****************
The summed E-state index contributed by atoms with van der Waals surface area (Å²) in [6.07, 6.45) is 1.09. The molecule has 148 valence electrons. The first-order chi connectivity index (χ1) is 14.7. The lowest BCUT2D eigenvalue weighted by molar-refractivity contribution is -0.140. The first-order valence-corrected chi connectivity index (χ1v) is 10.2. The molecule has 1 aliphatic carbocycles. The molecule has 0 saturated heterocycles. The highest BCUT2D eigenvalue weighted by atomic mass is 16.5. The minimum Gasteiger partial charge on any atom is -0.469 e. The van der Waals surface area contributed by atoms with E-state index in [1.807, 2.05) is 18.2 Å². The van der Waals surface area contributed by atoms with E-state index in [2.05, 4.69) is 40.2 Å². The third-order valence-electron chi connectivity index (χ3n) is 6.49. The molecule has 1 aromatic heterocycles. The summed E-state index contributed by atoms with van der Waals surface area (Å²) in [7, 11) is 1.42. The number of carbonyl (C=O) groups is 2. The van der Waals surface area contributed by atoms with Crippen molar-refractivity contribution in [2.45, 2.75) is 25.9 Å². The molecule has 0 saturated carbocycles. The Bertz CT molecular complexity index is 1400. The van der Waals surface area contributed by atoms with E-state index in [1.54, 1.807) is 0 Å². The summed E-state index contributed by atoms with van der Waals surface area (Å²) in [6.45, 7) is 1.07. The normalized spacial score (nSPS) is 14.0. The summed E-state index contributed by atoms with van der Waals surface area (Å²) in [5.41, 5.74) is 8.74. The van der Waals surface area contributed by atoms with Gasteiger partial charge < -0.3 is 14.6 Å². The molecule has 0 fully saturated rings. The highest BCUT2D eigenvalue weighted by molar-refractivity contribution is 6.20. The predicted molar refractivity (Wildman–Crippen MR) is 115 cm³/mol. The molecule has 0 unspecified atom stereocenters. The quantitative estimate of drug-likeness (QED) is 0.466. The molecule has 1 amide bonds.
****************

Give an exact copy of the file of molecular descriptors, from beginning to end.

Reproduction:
The summed E-state index contributed by atoms with van der Waals surface area (Å²) in [6.07, 6.45) is 1.09. The molecule has 148 valence electrons. The first-order chi connectivity index (χ1) is 14.7. The lowest BCUT2D eigenvalue weighted by molar-refractivity contribution is -0.140. The first-order valence-corrected chi connectivity index (χ1v) is 10.2. The molecule has 1 aliphatic carbocycles. The molecule has 0 saturated heterocycles. The highest BCUT2D eigenvalue weighted by atomic mass is 16.5. The minimum Gasteiger partial charge on any atom is -0.469 e. The van der Waals surface area contributed by atoms with E-state index in [1.807, 2.05) is 18.2 Å². The van der Waals surface area contributed by atoms with E-state index in [2.05, 4.69) is 40.2 Å². The third-order valence-electron chi connectivity index (χ3n) is 6.49. The molecule has 1 aromatic heterocycles. The summed E-state index contributed by atoms with van der Waals surface area (Å²) in [7, 11) is 1.42. The number of carbonyl (C=O) groups is 2. The van der Waals surface area contributed by atoms with Crippen molar-refractivity contribution in [2.45, 2.75) is 25.9 Å². The molecule has 0 saturated carbocycles. The Bertz CT molecular complexity index is 1400. The van der Waals surface area contributed by atoms with E-state index in [1.54, 1.807) is 0 Å². The summed E-state index contributed by atoms with van der Waals surface area (Å²) in [6.45, 7) is 1.07. The normalized spacial score (nSPS) is 14.0. The summed E-state index contributed by atoms with van der Waals surface area (Å²) in [5.41, 5.74) is 8.74. The van der Waals surface area contributed by atoms with Gasteiger partial charge < -0.3 is 14.6 Å². The molecule has 0 fully saturated rings. The highest BCUT2D eigenvalue weighted by molar-refractivity contribution is 6.20. The predicted molar refractivity (Wildman–Crippen MR) is 115 cm³/mol. The molecule has 0 unspecified atom stereocenters. The quantitative estimate of drug-likeness (QED) is 0.466. The molecule has 1 amide bonds.